If the girl is familiar with the man, she should place near him, without saying anything, the tambula, the ointment, or the garland that he may have asked for, or she may tie them up in his upper garment. While she is engaged in this, the man should touch her young breasts in the sounding way of pressing with the nails, and if she prevents him doing this he should say to her, ' I will not do it again if you will embrace me', and should in this way cause her to embrace him. While he is being embraced by her he should pass his hand repeatedly over and about her body. By and by he should place her in his lap, and try more and more to gain her consent, and if she will not yield to him he should frighten her by saying 'I shall impress marks of my teeth and nails on your lips and breasts, and then make similar marks on my own body, and shall tell my friends that you did them. What will you say then?' In this and other ways, as fear and confidence are created in the minds of children, so should the man gain her over to his wishes.
On the second and third nights, after her confidence has increased still more, he should feel the whole of her body with his hands, and kiss her all over; he should also place his hands upon her thighs and shampoo them, and if he succeed in this he should then shampoo the joints of her thighs. If she tries to prevent him doing this he should say to her, 'What harm is there in doing it?' and should persuade her to let him do it. After gaining this point he should touch her private parts, should loosen her girdle and the knot of her dress, and turning up her lower garment should shampoo the joints of her naked thighs. Under various pretences he should do all these things, but he should not at that time begin actual congress. After this he should teach her the sixty-four arts, should tell her how much he loves her, and describe to her the hopes which he formerly entertained regarding her. He should also promise to be faithful to her in future, and should dispel all her fears with respect to rival women, and, at last, after having overcome her bashfulness, he should begin to enjoy her in a way so as not to frighten her. So much about creating confidence in the girl; and there are, moreover, some verses on the subject as follows:
'A man acting according to the inclinations of a girl should try to gain her over so that she may love him and place her confidence in him. A man does not succeed either by implicitly following the inclination of a girl, or by wholly opposing her, and he should therefore adopt a middle course. He who knows how to make himself beloved by women, as well as to increase their honour and create confidence in them, this man becomes an object of their love. But he who neglects a girl, thinking she is too bashful, is despised by her as a beast ignorant of the working of the female mind. Moreover, a girl forcibly enjoyed by one who does not understand the hearts of girls becomes nervous, uneasy, and dejected, and suddenly begins to hate the man who has taken advantage of her; and then, when her love is not understood or returned, she sinks into despondency, and becomes either a hater of mankind altogether, or, hating her own man, she has recourse to other men.' 1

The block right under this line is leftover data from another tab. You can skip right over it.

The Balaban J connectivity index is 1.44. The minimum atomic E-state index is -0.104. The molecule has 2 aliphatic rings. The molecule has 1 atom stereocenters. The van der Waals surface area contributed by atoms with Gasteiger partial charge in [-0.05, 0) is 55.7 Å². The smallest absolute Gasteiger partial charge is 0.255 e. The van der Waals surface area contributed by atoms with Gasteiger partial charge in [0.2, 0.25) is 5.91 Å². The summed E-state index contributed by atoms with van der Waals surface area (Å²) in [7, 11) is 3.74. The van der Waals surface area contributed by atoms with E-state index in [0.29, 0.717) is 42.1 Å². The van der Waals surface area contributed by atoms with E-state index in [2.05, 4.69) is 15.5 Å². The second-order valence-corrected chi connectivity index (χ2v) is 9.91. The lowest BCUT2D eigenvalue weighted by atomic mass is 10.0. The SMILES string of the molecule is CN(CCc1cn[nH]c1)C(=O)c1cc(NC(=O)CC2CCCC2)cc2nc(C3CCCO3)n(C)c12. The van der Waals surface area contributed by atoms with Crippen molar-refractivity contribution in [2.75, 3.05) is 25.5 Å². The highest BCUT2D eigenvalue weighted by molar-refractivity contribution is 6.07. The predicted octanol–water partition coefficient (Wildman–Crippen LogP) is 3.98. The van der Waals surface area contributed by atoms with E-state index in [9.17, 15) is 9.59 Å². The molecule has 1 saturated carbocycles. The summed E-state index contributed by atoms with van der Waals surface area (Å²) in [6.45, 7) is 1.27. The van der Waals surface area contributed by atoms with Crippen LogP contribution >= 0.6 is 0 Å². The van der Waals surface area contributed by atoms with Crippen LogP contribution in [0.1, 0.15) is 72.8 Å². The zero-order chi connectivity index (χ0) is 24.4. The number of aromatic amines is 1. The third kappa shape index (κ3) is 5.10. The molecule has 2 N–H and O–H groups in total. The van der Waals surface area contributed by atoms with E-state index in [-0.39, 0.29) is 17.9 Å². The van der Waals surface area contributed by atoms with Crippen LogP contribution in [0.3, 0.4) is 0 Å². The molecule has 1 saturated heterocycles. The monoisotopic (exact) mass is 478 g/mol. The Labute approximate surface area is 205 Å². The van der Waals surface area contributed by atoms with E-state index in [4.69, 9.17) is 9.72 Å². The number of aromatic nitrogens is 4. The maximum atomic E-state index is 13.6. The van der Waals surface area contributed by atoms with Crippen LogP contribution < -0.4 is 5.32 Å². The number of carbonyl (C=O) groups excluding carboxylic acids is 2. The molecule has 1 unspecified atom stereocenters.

1 These last few lines have been exemplified in many ways in many novels of this century.
ON COURTSHIP, AND THE MANIFESTATION OF THE FEELINGS BY OUTWARD SIGNS AND DEEDS
A POOR man possessed of good qualities, a man born of a low family possessed of mediocre qualities, a neighbour possessed of wealth, and one under the control of his father, mother or brothers, should not marry without endeavouring to gain over the girl from her childhood to love and esteem him. Thus a boy separated from his parents, and living in the house of his uncle, should try to gain over the daughter of his uncle, or some other girl, even though she be previously betrothed to another. And this way of gaining over a girl, says Ghotakamukha, is unexceptional, because Dharma can be accomplished by means of it as well as by any other way of marriage.
When a boy has thus begun to woo the girl he loves, he should spend his time with her and amuse her with various games and diversions fitted for their age and acquaintanceship, such as picking and collecting flowers, making garlands of flowers, playing the parts of members of a fictitious family, cooking food, playing with dice, playing with cards, the game of odd and even, the game of finding out the middle finger, the game of six pebbles, and such other games as may be prevalent in the country, and agreeable to the disposition of the girl. In addition to this, he should carry on various amusing games played by several persons together, such as hide and seek, playing with seeds, hiding things in several small heaps of wheat and looking for them, blindman's buff, gymnastic exercises, and other games of the same sort, in company with the girl, her friends and female attendants. The man should also show great kindness to any woman whom the girl thinks fit to be trusted, and should also make new acquaintances, but above all he should attach to himself by kindness and little services the daughter of the girl's nurse, for if she be gained over, even though she comes to know of his design, she does not cause any obstruction, but is sometimes even able to effect a union between him and the girl. And though she knows the true character of the man, she always talks of his many excellent qualities to the parents and relations of the girl, even though she may not be desired to do so by him.